Page:Our Common Land (and other short essays).djvu/107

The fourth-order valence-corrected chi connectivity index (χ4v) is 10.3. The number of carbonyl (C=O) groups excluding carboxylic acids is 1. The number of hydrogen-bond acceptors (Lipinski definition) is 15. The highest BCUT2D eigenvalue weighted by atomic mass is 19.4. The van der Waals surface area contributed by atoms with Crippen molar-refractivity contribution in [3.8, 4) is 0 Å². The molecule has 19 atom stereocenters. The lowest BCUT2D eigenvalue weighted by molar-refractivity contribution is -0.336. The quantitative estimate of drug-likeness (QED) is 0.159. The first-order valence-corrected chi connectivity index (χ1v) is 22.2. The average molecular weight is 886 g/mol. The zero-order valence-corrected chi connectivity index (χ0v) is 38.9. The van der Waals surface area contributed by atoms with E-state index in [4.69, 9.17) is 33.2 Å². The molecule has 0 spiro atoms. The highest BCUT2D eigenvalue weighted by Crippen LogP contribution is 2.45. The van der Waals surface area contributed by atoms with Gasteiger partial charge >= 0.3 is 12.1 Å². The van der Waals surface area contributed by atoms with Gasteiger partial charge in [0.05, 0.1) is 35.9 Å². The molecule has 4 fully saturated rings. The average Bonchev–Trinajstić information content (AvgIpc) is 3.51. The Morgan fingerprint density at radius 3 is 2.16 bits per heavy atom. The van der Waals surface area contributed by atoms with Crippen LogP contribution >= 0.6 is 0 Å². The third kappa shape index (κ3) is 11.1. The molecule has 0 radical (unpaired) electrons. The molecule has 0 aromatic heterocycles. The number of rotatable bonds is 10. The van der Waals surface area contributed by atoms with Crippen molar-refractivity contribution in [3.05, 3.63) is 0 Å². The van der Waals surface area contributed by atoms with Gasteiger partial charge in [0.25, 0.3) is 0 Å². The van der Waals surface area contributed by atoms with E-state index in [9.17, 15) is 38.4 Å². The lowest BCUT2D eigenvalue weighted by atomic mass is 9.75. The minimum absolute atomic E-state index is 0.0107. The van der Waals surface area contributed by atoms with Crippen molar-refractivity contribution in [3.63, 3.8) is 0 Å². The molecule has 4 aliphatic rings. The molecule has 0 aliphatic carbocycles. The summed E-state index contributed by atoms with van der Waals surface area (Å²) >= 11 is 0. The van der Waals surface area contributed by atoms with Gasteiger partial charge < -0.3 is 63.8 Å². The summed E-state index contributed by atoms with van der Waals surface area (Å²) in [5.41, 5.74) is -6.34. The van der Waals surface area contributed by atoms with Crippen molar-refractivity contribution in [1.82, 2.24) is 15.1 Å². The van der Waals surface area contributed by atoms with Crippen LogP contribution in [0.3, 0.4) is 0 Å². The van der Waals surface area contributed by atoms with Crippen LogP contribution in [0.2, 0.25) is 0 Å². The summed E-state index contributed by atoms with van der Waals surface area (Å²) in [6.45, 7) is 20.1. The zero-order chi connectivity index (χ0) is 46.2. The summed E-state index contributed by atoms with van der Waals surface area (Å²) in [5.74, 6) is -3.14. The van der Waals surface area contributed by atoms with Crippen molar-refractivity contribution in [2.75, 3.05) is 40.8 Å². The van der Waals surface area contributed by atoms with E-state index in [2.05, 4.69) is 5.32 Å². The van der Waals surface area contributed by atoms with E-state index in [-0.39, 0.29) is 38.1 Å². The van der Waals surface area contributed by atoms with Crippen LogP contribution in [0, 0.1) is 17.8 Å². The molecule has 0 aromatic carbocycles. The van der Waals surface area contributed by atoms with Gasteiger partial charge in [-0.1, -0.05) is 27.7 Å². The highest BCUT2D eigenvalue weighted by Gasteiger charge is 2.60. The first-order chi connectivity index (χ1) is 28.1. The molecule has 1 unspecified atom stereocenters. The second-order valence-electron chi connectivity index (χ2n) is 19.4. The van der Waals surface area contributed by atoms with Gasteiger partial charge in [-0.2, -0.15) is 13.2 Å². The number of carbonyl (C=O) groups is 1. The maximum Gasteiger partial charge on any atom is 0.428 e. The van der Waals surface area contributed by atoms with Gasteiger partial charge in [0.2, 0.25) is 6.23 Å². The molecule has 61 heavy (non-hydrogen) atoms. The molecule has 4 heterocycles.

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gift to his town, than in any way to paralyse his energies or weaken his self-respect. Are there no places to plant with trees, no buildings to erect, no libraries to found, no scholarships to endow? Are there, moreover, none of those many works to achieve, which a nation, a municipality, a vestry, first needs to see done, to learn the use of by using, though finally such a community may prize them more by making an effort to establish similar ones? For instance, no one would dwell more urgently than I on the need of making healthy houses for the poor remunerative; and now the problem of doing so has been in a great measure solved. But do we not owe this to the efforts of a body of men in earlier time who were content to lose money in experiments and example? Pioneers must risk, if not give, largely, that we may travel smoothly over the road which they made with such difficulty. Are we in turn never to be pioneers? Are there no improved public-houses, no improved